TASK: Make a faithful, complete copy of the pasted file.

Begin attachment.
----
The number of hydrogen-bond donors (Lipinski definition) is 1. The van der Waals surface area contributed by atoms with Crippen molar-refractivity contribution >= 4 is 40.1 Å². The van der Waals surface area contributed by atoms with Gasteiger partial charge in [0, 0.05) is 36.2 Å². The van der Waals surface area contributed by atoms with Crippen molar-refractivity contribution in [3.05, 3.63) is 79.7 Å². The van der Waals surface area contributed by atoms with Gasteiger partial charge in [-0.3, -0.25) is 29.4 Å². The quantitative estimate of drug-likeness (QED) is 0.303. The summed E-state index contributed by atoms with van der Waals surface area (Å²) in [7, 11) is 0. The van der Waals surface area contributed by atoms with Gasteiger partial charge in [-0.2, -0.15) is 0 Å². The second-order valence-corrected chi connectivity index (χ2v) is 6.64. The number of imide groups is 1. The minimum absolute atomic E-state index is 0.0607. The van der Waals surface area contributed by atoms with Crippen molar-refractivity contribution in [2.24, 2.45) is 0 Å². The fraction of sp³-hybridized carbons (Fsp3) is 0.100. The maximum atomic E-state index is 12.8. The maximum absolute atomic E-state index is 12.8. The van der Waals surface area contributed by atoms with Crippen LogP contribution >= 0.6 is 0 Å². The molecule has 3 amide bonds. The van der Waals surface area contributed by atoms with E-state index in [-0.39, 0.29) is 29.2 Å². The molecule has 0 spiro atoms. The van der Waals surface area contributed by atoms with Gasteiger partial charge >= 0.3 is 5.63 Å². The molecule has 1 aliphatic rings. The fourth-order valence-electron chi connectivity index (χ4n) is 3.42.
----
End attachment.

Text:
The number of hydrogen-bond donors (Lipinski definition) is 1. The van der Waals surface area contributed by atoms with Crippen molar-refractivity contribution >= 4 is 40.1 Å². The van der Waals surface area contributed by atoms with Gasteiger partial charge in [0, 0.05) is 36.2 Å². The van der Waals surface area contributed by atoms with Crippen molar-refractivity contribution in [3.05, 3.63) is 79.7 Å². The van der Waals surface area contributed by atoms with Gasteiger partial charge in [-0.3, -0.25) is 29.4 Å². The quantitative estimate of drug-likeness (QED) is 0.303. The summed E-state index contributed by atoms with van der Waals surface area (Å²) in [7, 11) is 0. The van der Waals surface area contributed by atoms with Gasteiger partial charge in [-0.2, -0.15) is 0 Å². The second-order valence-corrected chi connectivity index (χ2v) is 6.64. The number of imide groups is 1. The minimum absolute atomic E-state index is 0.0607. The van der Waals surface area contributed by atoms with Crippen molar-refractivity contribution in [2.24, 2.45) is 0 Å². The fraction of sp³-hybridized carbons (Fsp3) is 0.100. The maximum atomic E-state index is 12.8. The maximum absolute atomic E-state index is 12.8. The van der Waals surface area contributed by atoms with Crippen LogP contribution >= 0.6 is 0 Å². The molecule has 3 amide bonds. The van der Waals surface area contributed by atoms with E-state index in [-0.39, 0.29) is 29.2 Å². The molecule has 0 spiro atoms. The van der Waals surface area contributed by atoms with Gasteiger partial charge >= 0.3 is 5.63 Å². The molecule has 1 aliphatic rings. The fourth-order valence-electron chi connectivity index (χ4n) is 3.42.